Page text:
2010 Hyundai Genesis Coupe 2.0T R-Spec Review

There are few better ways to build a brand than to deliver a model for enthusiasts. The R-Spec is just such a car.

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2010 Hyundai Genesis Coupe 2.0T R-Spec Review
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Hyundai’s Genesis Coupe has been a hit with enthusiasts since it first launched in 2009, and in order to give the aftermarket-tuner crowd even more reason to take a look at this car, Hyundai has introduced an R-Spec model that sheds some content—and therefore some weight—in the hopes of improving performance and giving tuners a better canvas to work with.

FAST FACTS

1. The R-Spec features the same core performance equipment as the 2.0T Track model but with non-essential equipment removed to reduce cost and weight.

2. Performance equipment includes 19-inch wheels and tires, Brembo brakes, an LSD, stiffer springs and shocks plus larger sway bars.

3. Pricing is set at $23,750, a $3,000 savings over the Track model.

4. For 2011 Hyundai has announced an R-Spec version of the 3.8L V6 model.

The starting point for the R-Spec is a pretty good one. Available on the 2.0T model, which comes with a 210-horsepower turbocharged four-cylinder, the R-Spec offers 19-inch alloy wheels, traction control, an antiskid system, high-performance Brembo brakes, a Torsen limited-slip differential, quick-ratio steering, and a lightweight spare tire and wheel assembly. The R-Spec also has a track-oriented suspension that includes higher-rate coil springs, higher-control shocks, a 25-millimeter front stabilizer bar, a 22-millimeter rear stabilizer bar, a front strut brace, plus front strut camber adjustment bolts. The only transmission available with the R-Spec is a 6-speed manual.

Despite its weight-saving mission, the R-Spec still has air conditioning, side-curtain airbags, remote keyless entry, power windows, power mirrors, power door locks, an AM/FM/XM/MP3 audio system, projector beam headlights, an auxiliary jack, a USB port, a leather-wrapped steering wheel and shift knob, and lumbar support for the driver.

ON TRACK, PERFORMANCE INCREASE IS NEGLIGIBLE

We had the chance to drive the R-Spec model at Road America, as well as take a couple of spins on a short autocross course. When pressed, it doesn’t feel dramatically different from the 2.0T Track model, although it does seem to be a tick quicker. Expect a similar 0-60 mph time in the mid six-second range. But that’s somewhat irrelevant as straight-line performance is not what this car is all about.

Like the 2.0T Track, it handles corners sharply, rides stiffly (but not so harshly as to be punishing), and moves nimbly. It doesn’t have the extra power of the available V6, but it’s still pretty quick from a stop.

On the autocross the Genesis Coupe R-Spec feels at home, thanks to its athletic moves and strong low-end grunt. Unlike some other 2.0Ts, turbo lag seems non-existent on both the track and the autocross.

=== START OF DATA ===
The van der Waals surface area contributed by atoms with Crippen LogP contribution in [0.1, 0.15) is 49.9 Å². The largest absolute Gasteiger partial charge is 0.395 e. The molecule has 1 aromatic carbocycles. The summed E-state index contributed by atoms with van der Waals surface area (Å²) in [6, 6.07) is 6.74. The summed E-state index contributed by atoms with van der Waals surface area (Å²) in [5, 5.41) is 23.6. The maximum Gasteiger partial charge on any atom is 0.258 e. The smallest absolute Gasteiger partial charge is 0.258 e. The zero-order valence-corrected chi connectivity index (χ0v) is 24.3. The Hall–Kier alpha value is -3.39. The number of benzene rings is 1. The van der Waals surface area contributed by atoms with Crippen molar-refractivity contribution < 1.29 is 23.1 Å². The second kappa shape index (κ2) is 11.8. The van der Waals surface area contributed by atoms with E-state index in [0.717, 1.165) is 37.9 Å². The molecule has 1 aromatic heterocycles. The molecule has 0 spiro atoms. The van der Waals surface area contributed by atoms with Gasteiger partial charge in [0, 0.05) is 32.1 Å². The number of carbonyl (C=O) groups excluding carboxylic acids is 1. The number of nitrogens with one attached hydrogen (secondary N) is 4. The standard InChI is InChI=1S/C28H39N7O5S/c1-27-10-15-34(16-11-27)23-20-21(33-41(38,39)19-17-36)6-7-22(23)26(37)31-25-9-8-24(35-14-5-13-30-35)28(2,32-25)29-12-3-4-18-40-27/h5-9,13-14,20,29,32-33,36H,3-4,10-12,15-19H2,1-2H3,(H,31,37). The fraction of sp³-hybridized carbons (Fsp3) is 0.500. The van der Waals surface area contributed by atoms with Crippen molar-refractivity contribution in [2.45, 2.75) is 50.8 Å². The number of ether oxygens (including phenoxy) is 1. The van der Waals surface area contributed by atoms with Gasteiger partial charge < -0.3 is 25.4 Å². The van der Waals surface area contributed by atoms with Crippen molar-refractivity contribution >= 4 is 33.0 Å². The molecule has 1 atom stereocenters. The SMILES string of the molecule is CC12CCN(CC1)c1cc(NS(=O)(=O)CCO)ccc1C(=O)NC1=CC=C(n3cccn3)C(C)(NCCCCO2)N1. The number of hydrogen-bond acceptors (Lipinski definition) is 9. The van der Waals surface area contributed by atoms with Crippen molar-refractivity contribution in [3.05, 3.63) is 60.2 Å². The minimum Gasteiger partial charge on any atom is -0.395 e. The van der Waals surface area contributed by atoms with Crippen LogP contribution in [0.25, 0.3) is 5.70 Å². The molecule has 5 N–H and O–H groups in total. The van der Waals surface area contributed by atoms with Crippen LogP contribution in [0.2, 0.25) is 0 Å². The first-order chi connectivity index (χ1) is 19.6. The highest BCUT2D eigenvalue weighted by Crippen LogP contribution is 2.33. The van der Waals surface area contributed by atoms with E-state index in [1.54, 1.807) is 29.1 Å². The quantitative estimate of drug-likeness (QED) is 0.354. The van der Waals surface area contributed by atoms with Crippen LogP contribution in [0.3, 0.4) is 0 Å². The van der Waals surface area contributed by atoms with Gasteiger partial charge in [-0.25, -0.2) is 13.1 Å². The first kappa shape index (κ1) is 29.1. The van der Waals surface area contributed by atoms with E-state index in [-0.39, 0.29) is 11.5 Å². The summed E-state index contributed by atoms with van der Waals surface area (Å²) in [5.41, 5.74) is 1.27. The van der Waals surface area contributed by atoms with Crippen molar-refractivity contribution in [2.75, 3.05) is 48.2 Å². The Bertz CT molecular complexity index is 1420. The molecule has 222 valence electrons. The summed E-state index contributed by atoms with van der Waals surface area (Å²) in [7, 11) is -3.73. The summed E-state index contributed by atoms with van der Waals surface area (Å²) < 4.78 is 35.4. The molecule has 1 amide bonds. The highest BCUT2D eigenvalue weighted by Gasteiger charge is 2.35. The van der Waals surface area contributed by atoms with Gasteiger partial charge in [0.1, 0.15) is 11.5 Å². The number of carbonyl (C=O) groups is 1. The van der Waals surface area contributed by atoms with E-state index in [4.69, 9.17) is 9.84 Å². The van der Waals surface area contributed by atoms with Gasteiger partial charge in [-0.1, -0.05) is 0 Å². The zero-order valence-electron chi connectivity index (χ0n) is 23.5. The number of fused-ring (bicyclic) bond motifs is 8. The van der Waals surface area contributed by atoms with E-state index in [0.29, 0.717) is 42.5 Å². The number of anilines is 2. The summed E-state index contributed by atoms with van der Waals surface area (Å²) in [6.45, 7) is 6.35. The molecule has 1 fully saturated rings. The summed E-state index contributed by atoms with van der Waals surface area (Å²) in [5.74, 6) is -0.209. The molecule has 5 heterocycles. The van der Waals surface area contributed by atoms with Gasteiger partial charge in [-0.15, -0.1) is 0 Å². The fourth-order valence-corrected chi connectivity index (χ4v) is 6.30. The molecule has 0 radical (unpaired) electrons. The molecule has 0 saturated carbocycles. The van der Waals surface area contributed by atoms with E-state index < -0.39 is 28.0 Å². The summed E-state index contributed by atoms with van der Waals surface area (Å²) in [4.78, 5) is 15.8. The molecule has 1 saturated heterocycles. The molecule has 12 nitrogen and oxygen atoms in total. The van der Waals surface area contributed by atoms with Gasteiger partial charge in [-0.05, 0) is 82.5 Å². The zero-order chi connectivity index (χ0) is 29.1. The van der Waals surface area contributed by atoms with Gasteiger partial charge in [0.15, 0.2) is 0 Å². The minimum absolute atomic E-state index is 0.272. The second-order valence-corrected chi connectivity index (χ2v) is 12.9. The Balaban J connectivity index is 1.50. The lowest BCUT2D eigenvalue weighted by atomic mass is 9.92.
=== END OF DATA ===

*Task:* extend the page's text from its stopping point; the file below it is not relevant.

A particular bonus in this model are the Brembos, which instill plenty of confidence when stopping.

It’s tough to say whether the R-Spec is faster than a normal 2.0T Track without the aid of a stopwatch, but removing some features—and therefore, shaving weight—can’t hurt, and tuners will have a better starting point to work with on the R-Spec than they will with the 2.0T Track.

Plus, another big advantage is the $3,000 savings over the Track model – making this “tuner” car more easily affordable to its target audience. With pricing set at $23,750, it’s just $1,750 more than a base model.

What is clear is that the car is much more buttoned down than the inaugural 2009 model. Whether that’s a function of the decontented and sport-tuned R-Spec or simply the result of one full year in production, we’re not sure.

THANKFULLY, THE R-SPEC MODEL ISN’T TOO STRIPPED-DOWN

Perhaps the best part for future R-Spec owners is that the car isn’t as stripped down as it could be. In the past, other tuner models from other automakers have been sold sans radio, or without air conditioning, or minus other goodies. But the R-Spec offers more than enough creature comforts—it can be driven both on the track and to the track.

Hyundai is also promising 30-mpg on the highway, which seems like an achievable number if the car is driven gently. This, from a car that is able to reach a top speed of 137 mph, according to Hyundai.

We didn’t get any seat time on public roads, but based on past experiences with the Genesis Coupe, we’d expect the ride to be rough on broken pavement, and stiff even on the best pieces of asphalt. The Genesis Coupe makes no apologies for being a sports car, and the trade-off is a ride that can be a little on the harsh side. The sport suspension on the R-Spec means it’s likely to be even a little harder.

Otherwise, the R-Spec looks and acts mostly like the 2.0T Track. That means it could be a good sleeper at stoplights and on track days.

THE VERDICT

But really, the point of this car is not to be a sleeper, but rather, to be a guinea pig for whatever modifications weekend warriors can dream up. The fact that it’s not noticeably better or faster than the stock 2.0T Track—itself a performance-enhanced model—is also beside the point. Hyundai is hoping to get an invested, loyal following for a car that was created almost completely from whole cloth, and the R-Spec can go a long way towards that effort.

LOVE IT
  • Nimble handling
  • Doesn’t lose too many creature comforts
  • Feels at home on the track
  • A performance model with a budget price
LEAVE IT
  • Does lose some luxury features
  • Stiff ride

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